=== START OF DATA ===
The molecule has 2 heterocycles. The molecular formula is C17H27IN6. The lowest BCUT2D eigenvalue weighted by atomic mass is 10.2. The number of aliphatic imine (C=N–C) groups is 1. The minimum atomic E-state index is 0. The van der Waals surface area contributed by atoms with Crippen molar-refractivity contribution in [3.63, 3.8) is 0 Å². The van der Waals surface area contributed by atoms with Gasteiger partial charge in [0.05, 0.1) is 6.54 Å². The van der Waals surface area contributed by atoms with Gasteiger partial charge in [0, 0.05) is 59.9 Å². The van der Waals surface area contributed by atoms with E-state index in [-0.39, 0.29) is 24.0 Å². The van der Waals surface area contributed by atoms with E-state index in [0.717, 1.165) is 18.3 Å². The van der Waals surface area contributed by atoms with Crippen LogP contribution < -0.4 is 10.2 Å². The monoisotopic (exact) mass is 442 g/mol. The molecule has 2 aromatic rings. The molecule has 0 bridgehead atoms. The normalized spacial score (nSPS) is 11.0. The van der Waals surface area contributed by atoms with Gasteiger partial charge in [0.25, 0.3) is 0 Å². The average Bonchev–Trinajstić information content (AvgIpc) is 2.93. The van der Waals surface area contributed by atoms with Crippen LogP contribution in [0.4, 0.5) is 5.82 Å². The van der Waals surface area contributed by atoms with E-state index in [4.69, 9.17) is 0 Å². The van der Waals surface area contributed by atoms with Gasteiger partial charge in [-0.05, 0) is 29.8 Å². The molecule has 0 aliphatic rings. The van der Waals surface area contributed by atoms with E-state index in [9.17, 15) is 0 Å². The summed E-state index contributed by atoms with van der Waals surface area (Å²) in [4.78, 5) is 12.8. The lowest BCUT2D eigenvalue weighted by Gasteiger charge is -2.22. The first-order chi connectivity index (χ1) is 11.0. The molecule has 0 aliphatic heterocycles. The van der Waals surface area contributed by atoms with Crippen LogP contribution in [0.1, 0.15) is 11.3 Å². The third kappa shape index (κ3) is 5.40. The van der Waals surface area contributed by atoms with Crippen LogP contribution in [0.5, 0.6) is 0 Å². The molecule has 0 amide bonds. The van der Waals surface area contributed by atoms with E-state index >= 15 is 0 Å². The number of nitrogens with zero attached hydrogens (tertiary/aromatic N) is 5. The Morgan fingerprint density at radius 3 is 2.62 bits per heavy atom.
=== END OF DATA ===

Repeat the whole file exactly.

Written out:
The molecule has 2 heterocycles. The molecular formula is C17H27IN6. The lowest BCUT2D eigenvalue weighted by atomic mass is 10.2. The number of aliphatic imine (C=N–C) groups is 1. The minimum atomic E-state index is 0. The van der Waals surface area contributed by atoms with Crippen molar-refractivity contribution in [3.63, 3.8) is 0 Å². The van der Waals surface area contributed by atoms with Gasteiger partial charge in [0.05, 0.1) is 6.54 Å². The van der Waals surface area contributed by atoms with Gasteiger partial charge in [0, 0.05) is 59.9 Å². The van der Waals surface area contributed by atoms with E-state index in [-0.39, 0.29) is 24.0 Å². The van der Waals surface area contributed by atoms with E-state index in [0.717, 1.165) is 18.3 Å². The van der Waals surface area contributed by atoms with Crippen LogP contribution < -0.4 is 10.2 Å². The monoisotopic (exact) mass is 442 g/mol. The molecule has 2 aromatic rings. The molecule has 0 bridgehead atoms. The normalized spacial score (nSPS) is 11.0. The van der Waals surface area contributed by atoms with Gasteiger partial charge in [0.25, 0.3) is 0 Å². The average Bonchev–Trinajstić information content (AvgIpc) is 2.93. The van der Waals surface area contributed by atoms with Crippen LogP contribution in [0.4, 0.5) is 5.82 Å². The van der Waals surface area contributed by atoms with E-state index in [4.69, 9.17) is 0 Å². The van der Waals surface area contributed by atoms with Gasteiger partial charge in [-0.05, 0) is 29.8 Å². The molecule has 0 aliphatic rings. The van der Waals surface area contributed by atoms with E-state index in [9.17, 15) is 0 Å². The summed E-state index contributed by atoms with van der Waals surface area (Å²) in [4.78, 5) is 12.8. The lowest BCUT2D eigenvalue weighted by Gasteiger charge is -2.22. The first-order chi connectivity index (χ1) is 11.0. The molecule has 0 aliphatic heterocycles. The van der Waals surface area contributed by atoms with Crippen LogP contribution in [0.1, 0.15) is 11.3 Å². The third kappa shape index (κ3) is 5.40. The van der Waals surface area contributed by atoms with Crippen LogP contribution in [0.5, 0.6) is 0 Å². The molecule has 0 amide bonds. The van der Waals surface area contributed by atoms with E-state index >= 15 is 0 Å². The number of nitrogens with zero attached hydrogens (tertiary/aromatic N) is 5. The Morgan fingerprint density at radius 3 is 2.62 bits per heavy atom.